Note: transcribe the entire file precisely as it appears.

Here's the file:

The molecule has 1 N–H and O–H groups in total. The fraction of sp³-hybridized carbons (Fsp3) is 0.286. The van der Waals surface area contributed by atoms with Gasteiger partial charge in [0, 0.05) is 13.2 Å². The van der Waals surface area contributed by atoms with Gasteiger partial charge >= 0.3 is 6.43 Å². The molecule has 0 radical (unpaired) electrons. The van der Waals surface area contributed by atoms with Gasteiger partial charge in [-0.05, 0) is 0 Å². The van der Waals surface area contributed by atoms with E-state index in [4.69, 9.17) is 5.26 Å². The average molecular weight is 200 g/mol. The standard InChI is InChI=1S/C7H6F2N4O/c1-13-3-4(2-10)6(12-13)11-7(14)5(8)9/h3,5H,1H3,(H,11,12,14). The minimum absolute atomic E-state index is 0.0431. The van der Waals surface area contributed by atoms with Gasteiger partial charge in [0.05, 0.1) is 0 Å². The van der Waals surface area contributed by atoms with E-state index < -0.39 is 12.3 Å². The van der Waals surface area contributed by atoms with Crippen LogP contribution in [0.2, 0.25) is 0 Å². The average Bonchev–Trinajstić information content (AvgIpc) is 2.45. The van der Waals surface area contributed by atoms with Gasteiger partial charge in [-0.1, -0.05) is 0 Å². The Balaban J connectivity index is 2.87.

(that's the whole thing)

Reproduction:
The molecule has 1 N–H and O–H groups in total. The fraction of sp³-hybridized carbons (Fsp3) is 0.286. The van der Waals surface area contributed by atoms with Gasteiger partial charge in [0, 0.05) is 13.2 Å². The van der Waals surface area contributed by atoms with Gasteiger partial charge >= 0.3 is 6.43 Å². The molecule has 0 radical (unpaired) electrons. The van der Waals surface area contributed by atoms with Gasteiger partial charge in [-0.05, 0) is 0 Å². The van der Waals surface area contributed by atoms with E-state index in [4.69, 9.17) is 5.26 Å². The average molecular weight is 200 g/mol. The standard InChI is InChI=1S/C7H6F2N4O/c1-13-3-4(2-10)6(12-13)11-7(14)5(8)9/h3,5H,1H3,(H,11,12,14). The minimum absolute atomic E-state index is 0.0431. The van der Waals surface area contributed by atoms with Gasteiger partial charge in [0.05, 0.1) is 0 Å². The van der Waals surface area contributed by atoms with E-state index < -0.39 is 12.3 Å². The van der Waals surface area contributed by atoms with Crippen LogP contribution in [0.2, 0.25) is 0 Å². The average Bonchev–Trinajstić information content (AvgIpc) is 2.45. The van der Waals surface area contributed by atoms with Gasteiger partial charge in [-0.1, -0.05) is 0 Å². The Balaban J connectivity index is 2.87.